Researchers develop new strategy to target KRAS mutant cancer

September 14, 2017, University of California - San Diego
cancer
Killer T cells surround a cancer cell. Credit: NIH

Although KRAS is one of the major oncogenes associated with aggressive cancers, drugs designed to block KRAS function have not been able to halt cancer progression in a clinical setting. Until now, KRAS has remained infamously "undruggable."

In a new study, published this month in Cancer Discovery, University of California San Diego School of Medicine researchers report that approximately half of lung and that originate with a KRAS mutation become addicted to the gene as they progress. By understanding the mechanism that causes these cancers to remain dependent on KRAS for survival, they were able to identify a drug capable of targeting it.

"Certain tumors use mutant KRAS to boost their survival by helping them take up nutrients and process toxins, causing them to become addicted to KRAS," said David Cheresh, PhD, UC San Diego School of Medicine Distinguished Professor of Pathology and senior author of the paper. "Other tumors that do not use KRAS in this way can do without it, even though it is needed to initiate . Based on a biomarker we discovered, we now know which cancers will be addicted and which will not."

There are currently no effective treatments for the 95 percent of pancreatic cancers and up to 30 percent of non-small cell lung cancers with KRAS mutations. The team of researchers found that binding of the protein Galectin-3 to the cell surface receptor integrin avb3 amplifies the advantages driven by mutant KRAS, creating a unique vulnerability that could be targeted with an existing drug.

Cheresh and team found that a Galectin-3 inhibitor called GCS-100 was able to kill KRAS-addicted cells in vitro and halt progression of KRAS-addicted tumors in mouse models. Importantly, they discovered that a would respond to the drug only if it was positive for integrin αvb3.

"This may be among the first approaches to successfully target KRAS mutant cancers. Previously, we didn't understand why only certain KRAS-initiated cancers would remain addicted to the mutation," said Cheresh, associate director of innovation and industry alliances at UC San Diego Moores Cancer Center. "Now we understand that expression of integrin αvb3 creates the addiction to KRAS. And it's those addicted cancers that we feel will be most susceptible to targeting this pathway using Galectin-3 inhibitors."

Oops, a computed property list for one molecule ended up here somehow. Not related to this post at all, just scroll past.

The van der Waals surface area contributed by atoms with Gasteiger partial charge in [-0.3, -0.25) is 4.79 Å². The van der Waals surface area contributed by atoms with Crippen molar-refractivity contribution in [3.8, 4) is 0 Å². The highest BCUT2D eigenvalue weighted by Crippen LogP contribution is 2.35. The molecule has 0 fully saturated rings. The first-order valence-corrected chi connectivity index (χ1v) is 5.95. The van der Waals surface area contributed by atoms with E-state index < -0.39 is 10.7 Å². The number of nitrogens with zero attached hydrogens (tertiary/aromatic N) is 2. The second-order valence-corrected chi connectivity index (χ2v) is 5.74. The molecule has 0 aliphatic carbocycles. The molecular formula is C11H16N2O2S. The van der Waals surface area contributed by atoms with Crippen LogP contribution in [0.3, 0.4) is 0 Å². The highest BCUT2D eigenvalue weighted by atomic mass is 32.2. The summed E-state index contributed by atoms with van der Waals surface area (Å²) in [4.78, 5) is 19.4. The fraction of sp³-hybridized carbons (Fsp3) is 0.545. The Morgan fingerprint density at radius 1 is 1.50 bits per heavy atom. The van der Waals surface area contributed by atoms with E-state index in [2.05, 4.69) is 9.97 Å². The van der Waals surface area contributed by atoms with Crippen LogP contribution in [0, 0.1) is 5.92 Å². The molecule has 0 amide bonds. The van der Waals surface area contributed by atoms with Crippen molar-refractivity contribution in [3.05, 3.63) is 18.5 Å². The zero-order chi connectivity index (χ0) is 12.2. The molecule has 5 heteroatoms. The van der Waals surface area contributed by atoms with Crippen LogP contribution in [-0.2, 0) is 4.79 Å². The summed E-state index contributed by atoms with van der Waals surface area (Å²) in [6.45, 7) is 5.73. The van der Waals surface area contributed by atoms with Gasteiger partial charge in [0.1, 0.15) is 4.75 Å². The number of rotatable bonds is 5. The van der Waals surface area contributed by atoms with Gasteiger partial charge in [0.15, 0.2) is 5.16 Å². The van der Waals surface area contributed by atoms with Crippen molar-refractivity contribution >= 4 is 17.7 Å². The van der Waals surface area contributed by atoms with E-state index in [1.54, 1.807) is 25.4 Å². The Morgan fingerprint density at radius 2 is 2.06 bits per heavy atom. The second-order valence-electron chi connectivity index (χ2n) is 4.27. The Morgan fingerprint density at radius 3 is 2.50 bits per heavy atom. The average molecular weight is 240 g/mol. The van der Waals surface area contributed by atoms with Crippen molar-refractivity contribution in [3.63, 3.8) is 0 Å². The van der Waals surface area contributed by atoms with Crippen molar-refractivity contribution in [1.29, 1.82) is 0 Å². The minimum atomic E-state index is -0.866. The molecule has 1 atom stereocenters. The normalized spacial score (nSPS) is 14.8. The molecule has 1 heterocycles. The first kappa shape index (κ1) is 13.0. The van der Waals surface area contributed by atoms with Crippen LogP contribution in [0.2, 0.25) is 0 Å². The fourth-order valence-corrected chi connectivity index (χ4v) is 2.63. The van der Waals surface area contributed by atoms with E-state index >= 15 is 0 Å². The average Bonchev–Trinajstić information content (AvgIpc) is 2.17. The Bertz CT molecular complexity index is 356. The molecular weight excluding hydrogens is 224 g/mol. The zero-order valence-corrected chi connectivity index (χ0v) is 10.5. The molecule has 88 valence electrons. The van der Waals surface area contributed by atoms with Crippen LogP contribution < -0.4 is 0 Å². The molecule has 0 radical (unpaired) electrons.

Interrupting the origins of this pathway may be more promising than attempting to block individual KRAS-driven functions, wrote the researchers. Considering that KRAS-addicted cancers were found to be highly sensitive to Galectin-3 inhibitors in preclinical models, the next step would be to clinically test a currently available Galectin-3 inhibitor in patients whose tumors express both mutant KRAS and αvb3, a companion biomarker that predicts response.

"KRAS mutations impact a large number of patients with cancer. If a patient has a KRAS mutant cancer, and the cancer is also positive for αvb3, then the patient could be a candidate for a therapeutic that targets this pathway," said Cheresh. "Our work suggests a personalized medicine approach to identify and exploit KRAS addicted tumors, providing a new opportunity to halt the progression of tumors that currently have no viable targeted therapeutic options."

Explore further: Combination therapies for drug-resistant cancers

More information: Laetitia Seguin et al, Galectin-3, a druggable vulnerability for KRAS-addicted cancers, Cancer Discovery (2017). DOI: 10.1158/2159-8290.CD-17-0539